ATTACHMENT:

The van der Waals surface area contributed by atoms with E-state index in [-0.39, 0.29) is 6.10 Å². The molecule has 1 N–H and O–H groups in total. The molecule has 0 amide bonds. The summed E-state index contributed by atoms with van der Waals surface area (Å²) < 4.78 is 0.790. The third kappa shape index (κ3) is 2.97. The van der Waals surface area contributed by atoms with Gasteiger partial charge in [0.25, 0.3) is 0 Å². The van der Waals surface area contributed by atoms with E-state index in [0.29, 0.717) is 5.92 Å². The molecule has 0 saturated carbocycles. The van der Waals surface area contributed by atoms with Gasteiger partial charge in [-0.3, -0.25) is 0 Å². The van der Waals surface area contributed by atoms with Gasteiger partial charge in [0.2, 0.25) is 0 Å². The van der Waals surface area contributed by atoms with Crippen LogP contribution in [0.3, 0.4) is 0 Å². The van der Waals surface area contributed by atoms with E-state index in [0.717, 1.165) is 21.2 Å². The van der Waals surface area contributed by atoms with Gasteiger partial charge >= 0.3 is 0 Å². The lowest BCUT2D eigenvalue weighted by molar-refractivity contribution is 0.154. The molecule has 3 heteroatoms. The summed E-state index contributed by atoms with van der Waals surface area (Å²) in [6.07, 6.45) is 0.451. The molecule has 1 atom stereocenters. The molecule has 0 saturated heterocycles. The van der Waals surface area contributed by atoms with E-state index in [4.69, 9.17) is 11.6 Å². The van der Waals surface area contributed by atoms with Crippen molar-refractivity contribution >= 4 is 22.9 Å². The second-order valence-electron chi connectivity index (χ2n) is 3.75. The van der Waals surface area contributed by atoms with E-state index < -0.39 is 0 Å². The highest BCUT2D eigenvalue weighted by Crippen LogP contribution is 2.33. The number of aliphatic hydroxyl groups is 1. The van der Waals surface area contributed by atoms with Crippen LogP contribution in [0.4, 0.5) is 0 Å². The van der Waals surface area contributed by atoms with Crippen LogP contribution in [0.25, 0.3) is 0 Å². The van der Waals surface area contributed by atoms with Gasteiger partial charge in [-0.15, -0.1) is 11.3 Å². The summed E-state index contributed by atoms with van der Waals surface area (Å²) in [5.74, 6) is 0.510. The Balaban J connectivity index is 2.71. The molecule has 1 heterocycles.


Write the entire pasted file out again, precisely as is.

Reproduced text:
The van der Waals surface area contributed by atoms with E-state index in [-0.39, 0.29) is 6.10 Å². The molecule has 1 N–H and O–H groups in total. The molecule has 0 amide bonds. The summed E-state index contributed by atoms with van der Waals surface area (Å²) < 4.78 is 0.790. The third kappa shape index (κ3) is 2.97. The van der Waals surface area contributed by atoms with Gasteiger partial charge in [0.25, 0.3) is 0 Å². The van der Waals surface area contributed by atoms with E-state index in [0.29, 0.717) is 5.92 Å². The molecule has 0 saturated carbocycles. The van der Waals surface area contributed by atoms with Gasteiger partial charge in [-0.3, -0.25) is 0 Å². The van der Waals surface area contributed by atoms with Gasteiger partial charge in [0.2, 0.25) is 0 Å². The van der Waals surface area contributed by atoms with Crippen LogP contribution in [0.3, 0.4) is 0 Å². The van der Waals surface area contributed by atoms with E-state index in [0.717, 1.165) is 21.2 Å². The van der Waals surface area contributed by atoms with Gasteiger partial charge >= 0.3 is 0 Å². The lowest BCUT2D eigenvalue weighted by molar-refractivity contribution is 0.154. The molecule has 3 heteroatoms. The summed E-state index contributed by atoms with van der Waals surface area (Å²) in [6.07, 6.45) is 0.451. The molecule has 1 atom stereocenters. The molecule has 0 saturated heterocycles. The van der Waals surface area contributed by atoms with E-state index in [4.69, 9.17) is 11.6 Å². The van der Waals surface area contributed by atoms with Crippen molar-refractivity contribution >= 4 is 22.9 Å². The second-order valence-electron chi connectivity index (χ2n) is 3.75. The van der Waals surface area contributed by atoms with E-state index < -0.39 is 0 Å². The highest BCUT2D eigenvalue weighted by Crippen LogP contribution is 2.33. The number of aliphatic hydroxyl groups is 1. The van der Waals surface area contributed by atoms with Crippen LogP contribution in [0.4, 0.5) is 0 Å². The van der Waals surface area contributed by atoms with Crippen LogP contribution in [0.25, 0.3) is 0 Å². The van der Waals surface area contributed by atoms with Gasteiger partial charge in [-0.15, -0.1) is 11.3 Å². The summed E-state index contributed by atoms with van der Waals surface area (Å²) in [5.74, 6) is 0.510. The Balaban J connectivity index is 2.71. The molecule has 1 heterocycles.